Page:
LEIGH Griffiths faces a minimum two-match suspension from the SFA for mocking Hearts’ financial crisis in the company of Hibs supporters on Sunday.
The Celtic striker was issued with a notice of complaint from SFA Compliance Officer Vincent Lunny yesterday and will have his case heard at Hampden on 24 April.
Griffiths has been charged with an alleged breach of disciplinary rule 86, which covers offences considered to be “not acting in the best interests of association football”.
The Scotland international, who spent two seasons at Hibs on loan from Wolves, joined supporters of the Easter Road club in the Roseburn Bar close to Tynecastle before Sunday’s
Responding to chants of “Sparky, Sparky, give us a song”, boyhood Hibs fan Griffiths stood up and led a chorus of “Hearts are going bust” which was captured on a mobile phone camera and then quickly circulated via social media.
Breaching rule 86, which states anyone under the SFA’s jurisdiction “shall not act in any manner which is improper”, carries a minimum penalty of a two-match suspension, a medium penalty of a four-match suspension or a maximum penalty of an eight-match suspension for a player.
Celtic say they will defend the player, with a spokesman announcing: “Following the incident, the player publicly apologised for his actions. Celtic have fined the player and the club has also apologised to Hearts, an apology which they have accepted.
“Therefore, the club feels there is no need for any further action, and this is something which we will defend.”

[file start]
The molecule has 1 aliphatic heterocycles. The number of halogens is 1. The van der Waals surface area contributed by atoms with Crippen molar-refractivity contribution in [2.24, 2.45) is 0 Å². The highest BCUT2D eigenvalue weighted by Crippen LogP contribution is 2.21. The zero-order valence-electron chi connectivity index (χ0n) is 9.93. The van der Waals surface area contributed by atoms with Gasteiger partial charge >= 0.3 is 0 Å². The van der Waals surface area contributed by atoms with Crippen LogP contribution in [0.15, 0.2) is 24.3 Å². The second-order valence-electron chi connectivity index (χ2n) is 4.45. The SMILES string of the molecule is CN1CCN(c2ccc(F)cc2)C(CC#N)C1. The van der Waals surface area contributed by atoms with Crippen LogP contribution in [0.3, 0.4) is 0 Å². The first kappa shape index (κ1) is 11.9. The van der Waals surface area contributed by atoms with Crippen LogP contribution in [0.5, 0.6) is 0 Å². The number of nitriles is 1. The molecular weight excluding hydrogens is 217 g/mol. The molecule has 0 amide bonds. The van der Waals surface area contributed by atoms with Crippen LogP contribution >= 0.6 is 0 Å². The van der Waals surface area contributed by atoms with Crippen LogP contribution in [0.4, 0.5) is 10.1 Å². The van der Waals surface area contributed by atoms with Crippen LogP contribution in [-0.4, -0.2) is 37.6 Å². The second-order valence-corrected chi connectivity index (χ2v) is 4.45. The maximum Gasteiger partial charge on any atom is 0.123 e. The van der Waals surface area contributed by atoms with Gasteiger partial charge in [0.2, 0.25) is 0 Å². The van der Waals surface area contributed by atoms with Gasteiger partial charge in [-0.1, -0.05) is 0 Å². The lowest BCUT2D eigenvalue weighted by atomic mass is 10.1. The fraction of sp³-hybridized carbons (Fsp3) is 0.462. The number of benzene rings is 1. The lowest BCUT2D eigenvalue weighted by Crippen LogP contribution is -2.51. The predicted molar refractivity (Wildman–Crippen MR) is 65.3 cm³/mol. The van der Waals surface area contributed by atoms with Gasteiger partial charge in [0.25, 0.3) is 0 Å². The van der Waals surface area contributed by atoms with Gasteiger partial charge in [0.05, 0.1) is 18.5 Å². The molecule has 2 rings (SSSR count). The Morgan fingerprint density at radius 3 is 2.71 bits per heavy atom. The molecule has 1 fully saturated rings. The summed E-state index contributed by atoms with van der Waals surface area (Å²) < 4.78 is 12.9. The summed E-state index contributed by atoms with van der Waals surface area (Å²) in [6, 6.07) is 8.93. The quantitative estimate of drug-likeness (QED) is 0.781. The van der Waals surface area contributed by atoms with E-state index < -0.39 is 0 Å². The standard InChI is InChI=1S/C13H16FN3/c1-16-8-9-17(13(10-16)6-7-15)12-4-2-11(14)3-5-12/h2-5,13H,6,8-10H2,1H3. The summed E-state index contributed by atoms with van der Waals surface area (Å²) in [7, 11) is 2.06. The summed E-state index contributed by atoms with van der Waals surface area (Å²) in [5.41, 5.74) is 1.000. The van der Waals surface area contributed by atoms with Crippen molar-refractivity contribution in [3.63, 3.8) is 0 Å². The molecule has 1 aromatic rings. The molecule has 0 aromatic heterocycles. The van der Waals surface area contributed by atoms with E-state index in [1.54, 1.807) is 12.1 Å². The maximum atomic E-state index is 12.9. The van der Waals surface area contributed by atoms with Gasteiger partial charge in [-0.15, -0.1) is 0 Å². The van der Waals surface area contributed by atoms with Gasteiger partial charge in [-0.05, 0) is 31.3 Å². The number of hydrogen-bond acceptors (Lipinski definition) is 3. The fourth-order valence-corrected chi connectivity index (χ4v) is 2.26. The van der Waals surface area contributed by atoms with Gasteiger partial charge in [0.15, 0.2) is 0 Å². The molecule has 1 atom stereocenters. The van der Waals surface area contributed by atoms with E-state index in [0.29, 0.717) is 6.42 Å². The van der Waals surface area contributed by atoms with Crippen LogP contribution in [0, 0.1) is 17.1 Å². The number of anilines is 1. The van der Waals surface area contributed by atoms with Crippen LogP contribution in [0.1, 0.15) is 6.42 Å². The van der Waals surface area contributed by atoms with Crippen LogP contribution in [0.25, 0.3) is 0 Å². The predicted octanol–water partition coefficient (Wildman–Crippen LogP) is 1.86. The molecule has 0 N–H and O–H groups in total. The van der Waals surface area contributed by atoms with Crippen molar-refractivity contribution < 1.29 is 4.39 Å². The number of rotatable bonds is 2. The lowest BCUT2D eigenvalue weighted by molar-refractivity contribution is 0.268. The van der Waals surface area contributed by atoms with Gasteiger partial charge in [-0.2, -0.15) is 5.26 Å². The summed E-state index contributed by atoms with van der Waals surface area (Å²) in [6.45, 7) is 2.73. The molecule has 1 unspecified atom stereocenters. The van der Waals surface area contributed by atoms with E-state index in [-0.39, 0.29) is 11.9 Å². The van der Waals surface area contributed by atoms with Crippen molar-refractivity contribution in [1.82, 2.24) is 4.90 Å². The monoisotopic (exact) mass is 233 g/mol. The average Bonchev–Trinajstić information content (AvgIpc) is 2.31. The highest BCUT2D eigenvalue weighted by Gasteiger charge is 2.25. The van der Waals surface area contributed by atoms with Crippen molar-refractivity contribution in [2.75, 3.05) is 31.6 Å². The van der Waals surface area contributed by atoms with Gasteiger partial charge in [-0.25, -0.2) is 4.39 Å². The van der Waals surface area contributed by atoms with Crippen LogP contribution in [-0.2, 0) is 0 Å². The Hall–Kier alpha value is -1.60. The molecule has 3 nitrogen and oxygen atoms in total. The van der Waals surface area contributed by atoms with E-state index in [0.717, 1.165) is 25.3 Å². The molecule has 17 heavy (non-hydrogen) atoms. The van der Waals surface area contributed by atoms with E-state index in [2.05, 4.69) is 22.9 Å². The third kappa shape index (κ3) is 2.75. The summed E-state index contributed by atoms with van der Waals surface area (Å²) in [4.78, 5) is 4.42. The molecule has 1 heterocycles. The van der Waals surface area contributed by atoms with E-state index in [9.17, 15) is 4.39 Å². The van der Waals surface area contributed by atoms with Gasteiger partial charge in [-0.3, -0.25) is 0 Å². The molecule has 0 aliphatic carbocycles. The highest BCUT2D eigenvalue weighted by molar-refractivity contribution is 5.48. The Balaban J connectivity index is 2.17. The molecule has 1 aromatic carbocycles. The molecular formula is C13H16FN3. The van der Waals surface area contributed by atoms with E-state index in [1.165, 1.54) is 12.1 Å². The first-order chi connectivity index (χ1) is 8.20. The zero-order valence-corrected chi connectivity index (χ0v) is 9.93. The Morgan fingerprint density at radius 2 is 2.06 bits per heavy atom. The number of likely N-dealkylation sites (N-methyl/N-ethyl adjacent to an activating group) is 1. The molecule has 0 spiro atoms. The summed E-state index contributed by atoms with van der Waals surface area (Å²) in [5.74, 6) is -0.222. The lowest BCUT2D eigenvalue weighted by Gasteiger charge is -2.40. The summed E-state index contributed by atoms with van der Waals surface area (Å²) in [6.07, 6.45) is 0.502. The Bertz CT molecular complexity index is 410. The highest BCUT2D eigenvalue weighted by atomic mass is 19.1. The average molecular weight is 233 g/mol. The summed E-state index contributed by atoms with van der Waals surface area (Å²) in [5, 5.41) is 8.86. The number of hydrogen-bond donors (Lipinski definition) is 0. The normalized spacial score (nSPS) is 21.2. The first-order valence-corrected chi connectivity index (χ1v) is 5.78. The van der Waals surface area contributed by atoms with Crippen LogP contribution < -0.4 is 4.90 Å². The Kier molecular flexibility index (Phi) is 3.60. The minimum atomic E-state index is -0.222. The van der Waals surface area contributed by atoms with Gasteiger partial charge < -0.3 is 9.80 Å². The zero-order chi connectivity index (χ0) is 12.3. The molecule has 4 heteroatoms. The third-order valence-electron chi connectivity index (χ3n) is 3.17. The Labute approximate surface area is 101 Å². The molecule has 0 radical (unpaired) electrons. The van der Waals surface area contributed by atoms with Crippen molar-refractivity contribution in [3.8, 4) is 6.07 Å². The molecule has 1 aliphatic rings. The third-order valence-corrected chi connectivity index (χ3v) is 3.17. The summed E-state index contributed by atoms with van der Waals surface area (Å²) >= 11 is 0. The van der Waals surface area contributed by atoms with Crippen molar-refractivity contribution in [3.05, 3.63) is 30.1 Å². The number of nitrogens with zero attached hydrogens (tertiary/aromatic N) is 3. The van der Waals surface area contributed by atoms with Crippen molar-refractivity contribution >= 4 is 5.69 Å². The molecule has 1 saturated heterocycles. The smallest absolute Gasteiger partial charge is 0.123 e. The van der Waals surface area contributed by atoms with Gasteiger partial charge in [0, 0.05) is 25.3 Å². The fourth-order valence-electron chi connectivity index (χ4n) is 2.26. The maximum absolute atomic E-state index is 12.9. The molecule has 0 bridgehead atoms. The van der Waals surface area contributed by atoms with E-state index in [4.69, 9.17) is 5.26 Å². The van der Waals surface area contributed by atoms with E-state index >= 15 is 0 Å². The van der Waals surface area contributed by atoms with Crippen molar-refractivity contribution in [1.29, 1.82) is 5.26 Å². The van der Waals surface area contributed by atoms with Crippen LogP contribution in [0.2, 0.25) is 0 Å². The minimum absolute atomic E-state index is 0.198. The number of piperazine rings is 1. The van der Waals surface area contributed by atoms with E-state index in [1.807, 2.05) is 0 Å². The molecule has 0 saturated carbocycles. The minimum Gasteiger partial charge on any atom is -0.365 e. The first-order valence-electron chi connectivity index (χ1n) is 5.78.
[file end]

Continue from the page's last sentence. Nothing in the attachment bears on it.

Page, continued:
Griffiths has previously served suspensions on three separate occasions as a result of notices of complaint issued by the SFA while he was playing for Hibs.
In December 2011, he received a one-match ban for gesturing at Rangers supporters during a 2-0 defeat at Easter Road. The following month, he collected another one-match ban when he gestured at his team’s own fans as Hibs won a Scottish Cup tie at Cowdenbeath. Later in January 2012, Griffiths was banned for two matches after making a one-finger gesture to supporters as Hibs lost 3-2 at home to St Johnstone.
Griffiths has also regularly courted controversy off the pitch, including being charged with an alleged racist tweet in February 2013.
The 23-year-old joined Celtic on the final day of the January transfer window this year in a near £1 million move from Wolves and has made a bright start to his career with the Scottish champions, scoring five goals in his first nine appearances.
Some Celtic supporters were vociferous in their opposition to Griffiths’ signing, expressing their disquiet about his prior conduct. But manager Neil Lennon said at the time: “I don’t think people should judge him on his past. Just judge him on his football ability. It’s up to me to manage all the other stuff that comes with it. I see it as a challenge. I’m quite looking forward to that. He’s not a bad boy, not a bad kid at all.
“Sometimes you prefer them that way, with a wee bit of personality about them. I like the gallus players anyway. He’s certainly got a gallus nature on the pitch, although I don’t think he’s ill-disciplined or anything like that when he plays.
“He knows the responsibilities involved in coming here. He’s just got to mind himself away from the park and we’ll do all we can to help him with that as well.”
Following the derby, and Griffiths’ much-publicised attendance at the game, former Hibs and Hearts midfielder Michael Stewart suggested that the striker needed to be ‘cuter and wiser’ if he wanted to attend matches in the future.